Samsung, Toshiba sulking in 30TB tiddler territory
It has some unusual characteristics but, first, let’s show its size advantage by checking out the competition:
- Toshiba PM5: 30.72TB, 2.5-inch case, 12 Gbit/s SAS interface, 1, 3, 5 and 10 drive writes per day (DWPD) options
- Micron 5100, 5200 Eco: 7.68TB, 2.5-inch case, SATA 6gig interface, 1DWPD for five years
- Samsung PM1643: 30.72TB, 2.5-inch format, 12 Gbit/s SAS, 1 drive write per day for five years
Intel, Micron and SK Hynix are basically nowhere in the very high-capacity SSD area.
Samsung talked about a 2.5-inch form factor 128TB flash drive in August last year, which would use QLC (4bits/cell) and 3D NAND technology implemented as a package of parallel accessed 32 stacked 1Tb chips.
Nimbus introduced a 50TB ExaDrive SSD in August last year, and Viking and SMART Modular Technology OEM’d it.
The 100TB ExaDrive has a 3.5-inch enclosure, a SATA interface, and is built from MLC (2bits/cell) 3D NAND. It has, Nimbus claims, the lowest power/TB rating, down to 0.1W/TB, 85 per cent lower than Micron’s 5100 drive.
The random read/write IOPS performance is up to 100,000/100,000 – symmetrical – which is unusual as the majority if SSDs are skewed towards faster random read IOPS. The 100,000 level isn’t “fast” as such; Toshiba’s PM5 and Samsung’s PM1643 do up to 400,000. This indicates that online transaction processing-type applications are not for this drive, which appears to be optimised for capacity and efficiency.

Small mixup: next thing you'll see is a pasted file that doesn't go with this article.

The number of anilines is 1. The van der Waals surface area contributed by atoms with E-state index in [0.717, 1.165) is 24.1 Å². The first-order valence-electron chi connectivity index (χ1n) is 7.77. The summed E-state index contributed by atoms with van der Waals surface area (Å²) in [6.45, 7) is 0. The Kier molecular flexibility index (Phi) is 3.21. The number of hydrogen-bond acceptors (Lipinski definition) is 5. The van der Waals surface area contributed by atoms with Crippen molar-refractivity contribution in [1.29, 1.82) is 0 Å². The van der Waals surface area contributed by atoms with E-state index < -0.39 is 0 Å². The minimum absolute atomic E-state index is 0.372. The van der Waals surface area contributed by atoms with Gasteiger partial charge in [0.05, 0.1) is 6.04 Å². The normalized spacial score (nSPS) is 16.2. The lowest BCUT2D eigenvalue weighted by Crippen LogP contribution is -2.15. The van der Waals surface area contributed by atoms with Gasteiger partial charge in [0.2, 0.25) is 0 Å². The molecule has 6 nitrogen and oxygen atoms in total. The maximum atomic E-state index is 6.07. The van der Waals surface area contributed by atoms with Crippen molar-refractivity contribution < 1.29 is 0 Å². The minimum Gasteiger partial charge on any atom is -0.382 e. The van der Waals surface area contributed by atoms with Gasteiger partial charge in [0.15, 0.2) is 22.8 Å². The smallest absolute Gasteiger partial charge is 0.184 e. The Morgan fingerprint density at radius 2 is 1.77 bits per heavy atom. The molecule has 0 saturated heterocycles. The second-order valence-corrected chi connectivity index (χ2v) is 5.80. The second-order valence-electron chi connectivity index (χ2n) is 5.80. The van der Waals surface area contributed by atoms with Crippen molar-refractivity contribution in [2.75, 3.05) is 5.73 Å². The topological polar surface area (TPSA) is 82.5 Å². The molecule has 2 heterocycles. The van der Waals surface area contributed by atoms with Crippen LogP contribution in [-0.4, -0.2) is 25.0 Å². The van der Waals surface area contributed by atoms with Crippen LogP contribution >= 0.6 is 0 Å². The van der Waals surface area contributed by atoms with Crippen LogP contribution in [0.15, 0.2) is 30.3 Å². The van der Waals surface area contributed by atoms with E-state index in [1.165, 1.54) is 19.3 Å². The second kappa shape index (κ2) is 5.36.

IDC Research VP Eric Burgener said: “Devices of this class will allow flash to cost-effectively penetrate a broader set of use cases outside of tier 0 and tier 1 applications.”
The sequential read/write bandwidth is symmetrical too, being 500MB/sec, which seems low. The PM1643 does 2100/700MB/sec, while the PM5 offers up to 3,350/2,720MB/sec.
Savings offered by the ExaDrive over these drives are physical space and power. A theoretical 100PB constructed from 3,264 Samsung PM1643 SSDs would need 6 x 45U racks, according to Nimbus, and around 50kW of power.
The same ExaDrive-sourced capacity would need one rack, 990 drives and draw about 16kW. Nimbus suggests the ExaDrive DC 100 will cost cost 42 per cent less per terabyte over a five-year period than existing enterprise SSDs because of its greater endurance, lower power draw and other factors.
Nimbus’s 100TB drive offers unlimited write endurance for its five-year warranty period, which contrasts with the 1 to 10 full drive writes per day from the SSDs listed above. The “Unlimited” rating is almost an invitation to try and break it by writing to the drive constantly and seeing how long it would last.
The ExaDrive also has a 2.5 million hours MTBF (mean time before failure) rating, capacitor-based power loss protection, several ECC engines, encryption and secure erase.
The company suggests tier 0/1 data should be stored on NVMe SSDs, tier 3 nearline data (archive, DR copies, backup, cold data) on disk, with the ExaDrive being for the tier 1 and 2 areas.
Deep Storage chief scientist Howard Marks suggests that hyperscalers might be the main customers for the ExaDrive DC 100, possibly with fast access archives in mind. He thinks you would need distributed parity across 50-100 drives to get an acceptable rebuild time for a failed drive. A RAID scheme with 10 drives might take a long time to rebuild if one dies.
The ExaDrive DC series will be available with both a 100TB and 50TB capacity. Both are being sampled with customers and should ship in the summer. Nimbus says pricing will be similar to existing enterprise SSDs on a per terabyte basis. ®